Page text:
Most people have the same sense or less about the markets as Mr. Stewart, and they'd undoubtedly be better off seeking an independent FA to guide them then trying to go it alone, particularly those who don't have time on their sides as they struggle to survive while learning the ropes.

    The real critique as I see it, should not even be that MSNBC employs a fair number of idiot-pundents, but that the one-sided fantasy that the market is the rightful home for every Tom, Dick, and Harriet's retirement dollars should be reexamined. The direct involvement of the public in the markets has, in my view, increased the potential for the irrational markets. Perhaps a public, driven by sentiment, influenced by media, driven by profit, responsible to shareholders, who include the public, creates a closed-loop system that will continue to see wildly high volatility. I for one, believe that the markets ought to be much more regulated, that impedances to capital or growth aren't always a bad thing, and that a news media that once again serves the public interest rather than the shareholder portfolio must be a top reform priority.

  • Report this Comment On March 12, 2009, at 12:12 PM, avgbody wrote:

    This is Jon Stewert, rarely does he act tough to guest on the show. I'm sure this will be a cake walk for Jim, as long as he has a funny bone.

  • Report this Comment On March 12, 2009, at 2:26 PM, gloombergnews wrote:

    THE ORIGINAL UFC FIGHT NIGHT!

    Cramer vs. Stewart Promo Poster!

    http://gloombergnews.com/?p=470

  • Report this Comment On March 12, 2009, at 2:28 PM, Amadeo78 wrote:

    @ avgbody

    I'd tell you to check out his interview of Scott McClellan. He was gliding through the media with his book, but Stewart, while not mean, didn't go easy on him. Instead of just calling him brave or bold....he basically asked, "well, weren't you part of the administration?" I was only surprised because on most of the shows he was a guest on, no one had tried to challenge him.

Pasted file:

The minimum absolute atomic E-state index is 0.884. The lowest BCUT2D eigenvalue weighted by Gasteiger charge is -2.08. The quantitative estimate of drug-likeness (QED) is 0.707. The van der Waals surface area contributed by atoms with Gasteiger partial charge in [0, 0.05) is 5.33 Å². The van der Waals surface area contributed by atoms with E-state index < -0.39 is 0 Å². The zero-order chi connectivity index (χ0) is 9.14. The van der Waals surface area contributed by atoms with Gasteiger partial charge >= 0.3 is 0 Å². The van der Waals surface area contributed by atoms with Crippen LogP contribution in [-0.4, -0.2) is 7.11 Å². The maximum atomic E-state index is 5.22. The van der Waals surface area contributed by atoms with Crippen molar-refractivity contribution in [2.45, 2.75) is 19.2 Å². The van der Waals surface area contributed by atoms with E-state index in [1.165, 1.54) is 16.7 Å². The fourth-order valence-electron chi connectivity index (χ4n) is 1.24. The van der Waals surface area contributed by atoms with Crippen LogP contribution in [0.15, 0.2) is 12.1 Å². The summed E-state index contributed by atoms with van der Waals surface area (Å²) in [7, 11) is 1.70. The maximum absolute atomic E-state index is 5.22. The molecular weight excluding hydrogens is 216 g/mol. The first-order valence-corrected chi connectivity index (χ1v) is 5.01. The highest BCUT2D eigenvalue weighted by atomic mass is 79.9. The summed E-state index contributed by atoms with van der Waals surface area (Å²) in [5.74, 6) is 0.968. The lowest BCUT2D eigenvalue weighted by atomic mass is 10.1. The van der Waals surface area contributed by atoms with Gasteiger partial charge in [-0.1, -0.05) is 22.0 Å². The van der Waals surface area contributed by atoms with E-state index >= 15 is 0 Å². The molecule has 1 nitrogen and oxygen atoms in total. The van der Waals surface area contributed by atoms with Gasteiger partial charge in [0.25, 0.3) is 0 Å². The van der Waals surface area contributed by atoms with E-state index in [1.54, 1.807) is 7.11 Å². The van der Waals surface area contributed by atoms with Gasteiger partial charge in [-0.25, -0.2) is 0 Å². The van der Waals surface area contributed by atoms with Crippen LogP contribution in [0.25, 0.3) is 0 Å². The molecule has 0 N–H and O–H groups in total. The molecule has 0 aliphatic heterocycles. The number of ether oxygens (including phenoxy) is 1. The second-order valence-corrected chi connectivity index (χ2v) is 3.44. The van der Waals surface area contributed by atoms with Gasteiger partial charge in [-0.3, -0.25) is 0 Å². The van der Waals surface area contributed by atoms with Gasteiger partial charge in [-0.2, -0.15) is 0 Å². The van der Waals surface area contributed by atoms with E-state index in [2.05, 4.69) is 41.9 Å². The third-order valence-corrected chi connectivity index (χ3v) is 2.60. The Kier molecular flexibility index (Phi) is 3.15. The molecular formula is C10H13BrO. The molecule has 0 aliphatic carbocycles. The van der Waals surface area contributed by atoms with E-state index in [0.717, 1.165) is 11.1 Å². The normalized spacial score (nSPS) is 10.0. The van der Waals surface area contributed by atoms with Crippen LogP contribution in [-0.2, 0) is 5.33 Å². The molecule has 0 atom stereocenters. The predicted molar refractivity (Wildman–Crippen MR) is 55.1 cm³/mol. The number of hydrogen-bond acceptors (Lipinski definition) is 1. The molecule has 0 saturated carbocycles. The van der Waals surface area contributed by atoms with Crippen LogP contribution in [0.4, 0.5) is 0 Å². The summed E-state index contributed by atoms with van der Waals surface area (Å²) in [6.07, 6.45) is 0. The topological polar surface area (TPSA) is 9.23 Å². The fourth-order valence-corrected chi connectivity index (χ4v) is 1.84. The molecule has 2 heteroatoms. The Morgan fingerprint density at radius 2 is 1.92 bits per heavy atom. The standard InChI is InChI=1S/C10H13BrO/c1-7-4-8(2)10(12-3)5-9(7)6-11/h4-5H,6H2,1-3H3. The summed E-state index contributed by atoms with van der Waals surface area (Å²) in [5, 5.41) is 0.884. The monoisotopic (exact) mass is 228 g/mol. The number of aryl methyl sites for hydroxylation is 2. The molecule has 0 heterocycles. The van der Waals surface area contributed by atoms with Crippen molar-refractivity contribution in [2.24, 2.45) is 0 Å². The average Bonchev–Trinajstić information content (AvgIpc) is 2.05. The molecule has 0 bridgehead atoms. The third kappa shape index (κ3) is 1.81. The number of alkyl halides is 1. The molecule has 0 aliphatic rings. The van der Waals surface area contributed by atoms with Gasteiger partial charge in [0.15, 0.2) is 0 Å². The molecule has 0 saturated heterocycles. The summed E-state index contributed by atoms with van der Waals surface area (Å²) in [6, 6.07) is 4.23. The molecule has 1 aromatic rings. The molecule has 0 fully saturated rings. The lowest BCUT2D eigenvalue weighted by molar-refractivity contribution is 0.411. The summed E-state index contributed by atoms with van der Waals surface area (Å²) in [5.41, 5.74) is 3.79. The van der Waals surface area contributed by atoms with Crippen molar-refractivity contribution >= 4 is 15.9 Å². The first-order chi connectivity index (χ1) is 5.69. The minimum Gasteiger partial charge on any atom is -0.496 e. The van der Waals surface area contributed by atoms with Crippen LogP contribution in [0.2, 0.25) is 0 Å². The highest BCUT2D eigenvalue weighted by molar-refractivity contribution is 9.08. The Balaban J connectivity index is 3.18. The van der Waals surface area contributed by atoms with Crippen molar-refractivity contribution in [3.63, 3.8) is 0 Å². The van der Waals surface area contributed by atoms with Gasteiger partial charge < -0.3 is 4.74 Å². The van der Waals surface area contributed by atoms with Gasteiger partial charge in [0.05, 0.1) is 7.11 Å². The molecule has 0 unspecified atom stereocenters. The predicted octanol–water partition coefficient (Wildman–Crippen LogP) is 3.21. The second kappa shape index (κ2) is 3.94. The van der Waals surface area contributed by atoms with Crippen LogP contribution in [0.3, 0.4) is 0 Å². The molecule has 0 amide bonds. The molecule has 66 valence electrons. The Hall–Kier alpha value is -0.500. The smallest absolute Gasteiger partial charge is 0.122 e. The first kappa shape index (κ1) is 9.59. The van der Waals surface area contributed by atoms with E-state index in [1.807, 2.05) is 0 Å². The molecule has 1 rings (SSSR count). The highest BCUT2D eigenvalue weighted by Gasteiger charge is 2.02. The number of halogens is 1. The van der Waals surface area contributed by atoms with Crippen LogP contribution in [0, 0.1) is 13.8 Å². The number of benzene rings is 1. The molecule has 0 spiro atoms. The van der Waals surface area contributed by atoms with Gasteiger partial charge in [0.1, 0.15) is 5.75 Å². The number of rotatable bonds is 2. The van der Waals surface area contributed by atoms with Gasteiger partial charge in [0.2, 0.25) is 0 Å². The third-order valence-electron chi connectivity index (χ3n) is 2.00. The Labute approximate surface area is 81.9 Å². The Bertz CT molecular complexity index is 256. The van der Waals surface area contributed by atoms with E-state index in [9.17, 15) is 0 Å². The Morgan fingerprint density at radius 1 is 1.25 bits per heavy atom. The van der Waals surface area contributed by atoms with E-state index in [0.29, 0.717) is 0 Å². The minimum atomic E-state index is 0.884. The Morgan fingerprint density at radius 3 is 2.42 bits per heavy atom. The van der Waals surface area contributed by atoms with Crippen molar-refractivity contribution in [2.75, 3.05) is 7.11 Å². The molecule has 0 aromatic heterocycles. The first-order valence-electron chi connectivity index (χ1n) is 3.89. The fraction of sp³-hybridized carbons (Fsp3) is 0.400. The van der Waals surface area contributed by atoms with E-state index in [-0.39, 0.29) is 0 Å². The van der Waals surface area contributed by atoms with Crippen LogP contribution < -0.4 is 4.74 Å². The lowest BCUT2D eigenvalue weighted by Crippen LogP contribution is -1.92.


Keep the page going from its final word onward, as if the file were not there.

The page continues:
• Report this Comment On March 12, 2009, at 2:56 PM, LouAT wrote:

    avgbody is right. Jim will only look bad if he takes himself too seriously. If he's a good sport and can poke a bit of fun at himself, he'll come out fine.

    BUT, on the other hand, he might be enjoying the publicity...and wants it to last during sweeps...so he may not want to nip this

  • Report this Comment On March 12, 2009, at 4:43 PM, PauvrePapillon wrote:

    It's not Cramer's stock picking abilities (or lack thereof) that has put him on the drive-by media's enemies list.

    It's his (true) statement that the Fibpotus is the greatest destroyer of wealth of all time.

    Cramer, by the way, is a liberal (though, in the minds of many, not sufficiently loyal) Democrat.

  • Report this Comment On March 12, 2009, at 4:43 PM, rusty1948 wrote:

    Cramer didn't make a bad call on Bear Stearns. He was used by that company to falsely report information.

  • Report this Comment On March 12, 2009, at 4:49 PM, McCrikey wrote:

    Win ratings by being psycho, lose ratings by being psycho.

    I would rather enjoy seeing him homeless and begging in the street and/or institutionalized.

  • Report this Comment On March 12, 2009, at 6:48 PM, thedofca100 wrote:

    RULE #1:

    Never pick a verbal fight with a comedian.

    RULE #2

    Never fight anyone who is on a network that can say F. U. if you can't say it on your network.

    Cramer will do fine. Either he will get ever more publicity by being a jerk, or somebody will have told him to get a sense of humor, and we will start to enjoy him. It's a no lose for both of the boys.

  • Report this Comment On March 12, 2009, at 10:28 PM, smaulcap wrote:

    I like Cramer, he's a good guy. Wall Street is not too keen on Cramer. Because he calls Wall Street as he sees it. He's not afraid to call a thief a thief and a liar a liar. Cramer blows their cover. He reveals the tricks and deceptions of Wall Street. Cramer tells the public (AKA "losers" by Santelli) what to look out for when dealing with Wall Street and the markets. He sometimes exposes the dirty side of wall street, and Wall Street doesn't like that.

    Cramer is getting picked on because of his whining and bad mouthing of the President. Am I the first to figure that out? Cramer is kicking and stamping his feet, like the rest of Wall Street and CNBC. They want attention, like spoiled children. Didn't you see Santelli's shameless plea to the President for help? That's just what Santelli was doing, reaching out for attention. That's what his shrink would say, if he has one. If he doesn't he should. So......John Stewart and a few of his buddy comedians are going to make life miserable for the creeps on Wall Street and CNBC because they push too hard on the President. Cramer can handle Stewart. I like Cramer. Good showman and teacher.